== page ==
First hire. Al Jazeera America has hired CNN financial reporter Ali Velshi to host a business show for the cable network, which is expected to launch later this year. Velshi is the first on-air hire for Al Jazeera America, which plans to open bureaus in several major markets in the United States and has a pretty big check book. More from TV Newser.




S. Kwane Stewart

American Humane Association names first chief veterinary officer

The American Humane Assn., which oversees the treatment of animals on television and movie sets, has named its first chief veterinary officer and also added a veterinarian to its board of directors.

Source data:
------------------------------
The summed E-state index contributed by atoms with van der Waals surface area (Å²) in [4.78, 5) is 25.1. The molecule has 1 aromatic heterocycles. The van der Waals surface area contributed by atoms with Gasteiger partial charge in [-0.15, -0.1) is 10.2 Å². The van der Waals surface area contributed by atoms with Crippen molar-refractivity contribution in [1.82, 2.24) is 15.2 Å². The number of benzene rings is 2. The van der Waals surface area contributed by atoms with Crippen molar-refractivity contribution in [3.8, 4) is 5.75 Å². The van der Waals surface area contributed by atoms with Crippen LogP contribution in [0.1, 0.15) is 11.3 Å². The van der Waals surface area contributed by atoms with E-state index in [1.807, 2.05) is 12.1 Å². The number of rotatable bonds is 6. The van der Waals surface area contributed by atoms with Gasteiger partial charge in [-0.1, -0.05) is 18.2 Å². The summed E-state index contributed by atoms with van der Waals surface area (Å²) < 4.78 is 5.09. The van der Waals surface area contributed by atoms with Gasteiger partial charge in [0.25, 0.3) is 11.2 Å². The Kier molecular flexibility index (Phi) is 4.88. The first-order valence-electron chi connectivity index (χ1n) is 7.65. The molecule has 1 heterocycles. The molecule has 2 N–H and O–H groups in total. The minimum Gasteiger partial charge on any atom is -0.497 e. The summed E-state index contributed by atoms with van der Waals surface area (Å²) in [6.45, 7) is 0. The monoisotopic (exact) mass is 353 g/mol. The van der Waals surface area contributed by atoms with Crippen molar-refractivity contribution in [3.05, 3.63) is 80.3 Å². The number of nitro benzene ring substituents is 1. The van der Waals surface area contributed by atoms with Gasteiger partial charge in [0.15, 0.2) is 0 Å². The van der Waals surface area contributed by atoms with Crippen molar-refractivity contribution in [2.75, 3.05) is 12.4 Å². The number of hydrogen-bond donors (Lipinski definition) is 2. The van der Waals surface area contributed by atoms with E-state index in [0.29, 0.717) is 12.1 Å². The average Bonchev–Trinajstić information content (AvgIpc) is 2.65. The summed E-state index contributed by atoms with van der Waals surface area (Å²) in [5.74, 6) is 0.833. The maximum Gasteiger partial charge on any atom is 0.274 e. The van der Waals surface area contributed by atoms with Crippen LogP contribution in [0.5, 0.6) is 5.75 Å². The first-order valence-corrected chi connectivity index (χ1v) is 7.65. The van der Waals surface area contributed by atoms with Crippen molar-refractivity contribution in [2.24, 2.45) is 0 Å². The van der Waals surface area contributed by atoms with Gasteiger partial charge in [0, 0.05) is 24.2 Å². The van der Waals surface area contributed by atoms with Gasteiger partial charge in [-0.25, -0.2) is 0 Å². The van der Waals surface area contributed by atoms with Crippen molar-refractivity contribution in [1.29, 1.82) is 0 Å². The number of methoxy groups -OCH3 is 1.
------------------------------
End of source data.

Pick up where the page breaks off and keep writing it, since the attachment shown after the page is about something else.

The moves come in the wake of increased concern from animal rights activists about whether the AHA is being aggressive enough in policing how animals are used in entertainment.
Tapped as chief veterinary officer is Dr. Kwane Stewart, who will also act as the National Director of the association's Humane Hollywood division and its "No Animals Were Harmed" program. Stewart was most recently the county veterinarian for Stanislaus County in Modesto. Before that to that he spent five years at Vetco Hospital Inc. He will be based in Studio City.
“Through AHA, we will help guide the industry on a transformative path toward ensuring that our beloved animal actors receive the most compassionate care and humane treatment before, during and after their working lives," Stewart said in a statement.